}

    private TSTNode node; 

    public TernarySearchTree() {
      node = new TSTNode(',', null);  
    }
  }
}

Version 4: define the indices as an enum + use an EnunMap (instead of a hash map)

  public class TernarySearchTree<T> {

    protected static enum Index {
      PARENT, LOKID, EQKID, HIKID;
    }

    protected class TSTNode {    
      protected char splitchar;
      protected EnumMap<Index, TSTNode> relatives;
      private T data;

      protected TSTNode(char splitchar, TSTNode parent) {
        this.splitchar = splitchar;
        // Create an EnumMap. 
        relatives = new EnumMap<Index, TSTNode>(Index.class);
        relatives.put(Index.PARENT, parent); 
      }
    }

    private TSTNode node; 

    public TernarySearchTree() {
      node = new TSTNode(',', null);  
    }
  }
share|improve this answer
    
Solution 1: Does not compile. –  rogelware Jan 6 '12 at 22:40
    
Solution 2: T and U will be different, and he probably wants the generic types to be the same. –  rogelware Jan 6 '12 at 22:41
    
I used solution 4. Thanks, - –  Dave Jan 9 '12 at 14:39

As to the compile error for generic array creation when you remove the T from the inner class:

Because it's a non-static inner class, it's within the scope of the outer class's type parameter. Which means that it is implicitly also parameterized by its outer class's type parameter

So when you write TSTNode it basically means TernarySearchTree<T>.TSTNode (the T here is the outer T). So TSTNode is still a generic type (even though you don't see any brackets explicitly), and creating an array of a generic type fails.

You can refer to the raw type of TSTNode by manually qualifying the name: TernarySearchTree.TSTNode.

So new TernarySearchTree.TSTNode[4] is the answer.

You will get an unchecked warning, which you can ignore (it is something you have to live with with arrays of generic types)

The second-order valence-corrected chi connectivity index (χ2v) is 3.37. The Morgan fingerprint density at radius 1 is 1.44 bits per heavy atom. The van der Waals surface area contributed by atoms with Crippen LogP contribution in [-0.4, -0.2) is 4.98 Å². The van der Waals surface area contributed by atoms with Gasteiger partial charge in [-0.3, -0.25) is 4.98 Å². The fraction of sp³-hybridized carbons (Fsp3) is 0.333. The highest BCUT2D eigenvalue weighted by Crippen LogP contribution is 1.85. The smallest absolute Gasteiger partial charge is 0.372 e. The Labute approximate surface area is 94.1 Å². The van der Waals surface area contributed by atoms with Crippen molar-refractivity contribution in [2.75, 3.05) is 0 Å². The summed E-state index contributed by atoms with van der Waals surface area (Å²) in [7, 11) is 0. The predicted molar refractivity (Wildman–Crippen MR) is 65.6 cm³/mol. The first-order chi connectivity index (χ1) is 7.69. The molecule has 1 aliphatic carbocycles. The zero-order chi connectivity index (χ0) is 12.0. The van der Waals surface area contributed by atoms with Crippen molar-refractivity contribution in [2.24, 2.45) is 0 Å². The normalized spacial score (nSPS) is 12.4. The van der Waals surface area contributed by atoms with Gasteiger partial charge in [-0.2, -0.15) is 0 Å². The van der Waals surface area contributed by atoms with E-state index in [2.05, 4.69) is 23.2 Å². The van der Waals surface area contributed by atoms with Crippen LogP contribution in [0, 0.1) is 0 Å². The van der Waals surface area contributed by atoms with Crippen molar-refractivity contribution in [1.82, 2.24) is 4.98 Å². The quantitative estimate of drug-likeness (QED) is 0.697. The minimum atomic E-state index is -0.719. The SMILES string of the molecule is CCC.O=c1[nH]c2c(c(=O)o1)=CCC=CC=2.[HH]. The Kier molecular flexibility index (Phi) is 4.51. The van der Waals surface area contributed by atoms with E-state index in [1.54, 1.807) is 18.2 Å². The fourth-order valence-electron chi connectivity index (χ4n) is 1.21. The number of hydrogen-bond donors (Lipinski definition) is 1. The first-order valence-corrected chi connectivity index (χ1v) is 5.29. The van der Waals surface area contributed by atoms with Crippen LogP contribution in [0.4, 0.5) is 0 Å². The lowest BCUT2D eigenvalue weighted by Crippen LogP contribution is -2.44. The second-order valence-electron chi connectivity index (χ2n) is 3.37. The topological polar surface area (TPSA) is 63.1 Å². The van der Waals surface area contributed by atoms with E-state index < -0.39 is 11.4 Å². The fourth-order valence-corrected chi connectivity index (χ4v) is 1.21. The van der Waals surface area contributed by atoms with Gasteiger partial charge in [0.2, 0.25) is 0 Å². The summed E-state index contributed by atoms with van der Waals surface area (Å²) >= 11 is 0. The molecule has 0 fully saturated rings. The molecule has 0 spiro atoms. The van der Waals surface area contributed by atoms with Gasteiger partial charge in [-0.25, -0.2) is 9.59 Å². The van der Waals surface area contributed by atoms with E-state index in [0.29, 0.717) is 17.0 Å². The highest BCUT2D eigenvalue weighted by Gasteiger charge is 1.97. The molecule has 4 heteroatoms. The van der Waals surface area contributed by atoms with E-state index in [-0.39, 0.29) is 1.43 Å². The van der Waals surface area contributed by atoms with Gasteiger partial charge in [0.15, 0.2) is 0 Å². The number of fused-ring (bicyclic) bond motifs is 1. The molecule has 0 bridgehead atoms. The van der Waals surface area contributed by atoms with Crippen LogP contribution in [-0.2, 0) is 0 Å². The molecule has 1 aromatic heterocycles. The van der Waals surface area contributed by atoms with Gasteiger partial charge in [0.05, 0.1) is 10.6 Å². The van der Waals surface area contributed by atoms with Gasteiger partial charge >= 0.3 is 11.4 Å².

P.S. removing the type parameter from the inner class is almost certainly the right choice, as non-static inner classes in Java implicitly have a reference to an instance of the outer class. So it is already parameterized with the outer T. If you simply want to use the same T, don't declare another one.

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I don't know what are you trying to do but, there's this sollution:

public class TernarySearchTree<T> {

protected class TSTNode<E extends T> {
    protected static final int PARENT = 0, LOKID = 1, EQKID = 2, HIKID = 3; 
    protected char splitchar;
    protected TSTNode<E>[] relatives;
    private E data;

    protected TSTNode(char splitchar, TSTNode<E> parent) {
        this.splitchar = splitchar;
        relatives = new TSTNode[4];
        relatives[PARENT] = parent;
    }
}
}

With this you get a warn instead of a error at the same line.

Using a List is possible a better solution (no warnings)

public class TernarySearchTree<T> {

    protected class TSTNode<E extends T> {
        protected static final int PARENT = 0, LOKID = 1, EQKID = 2, HIKID = 3; 
        protected char splitchar;
        protected List<TSTNode<E>> relatives;
        private E data;

        protected TSTNode(char splitchar, TSTNode<E> parent) {
            this.splitchar = splitchar;
            relatives = new ArrayList<TSTNode<E>>();
            relatives.set(PARENT, parent);
        }
    }
}
share|improve this answer

I suspect what you want is something like:

class Tree<T> {
   Node<T> head;

   static class Node<T> {
      List<Node<T>> relatives = new ArrayList<Node<T>>();
      T value;
   }
}

Here, a tree's head node has the same T as the tree itself, and every relative node has the same T as the parent node, so all the nodes in the tree will have the same value type as the tree itself.

I used an ArrayList here because arrays cannot have generic types.

share|improve this answer
    
This changes the program semantics as Node cannot access Tree members anymore (in the original problem it can). But it is a valid alternative. –  rogelware Jan 6 '12 at 23:08
    
The node can always have an explicit Tree<T> field if it really needs to refer back to its owner, but my guess was that Dave wan't actually using it as an inner class. –  Russell Zahniser Jan 7 '12 at 0:20
    
I agree with you, the inner class is probably not necessary. –  rogelware Jan 7 '12 at 0:34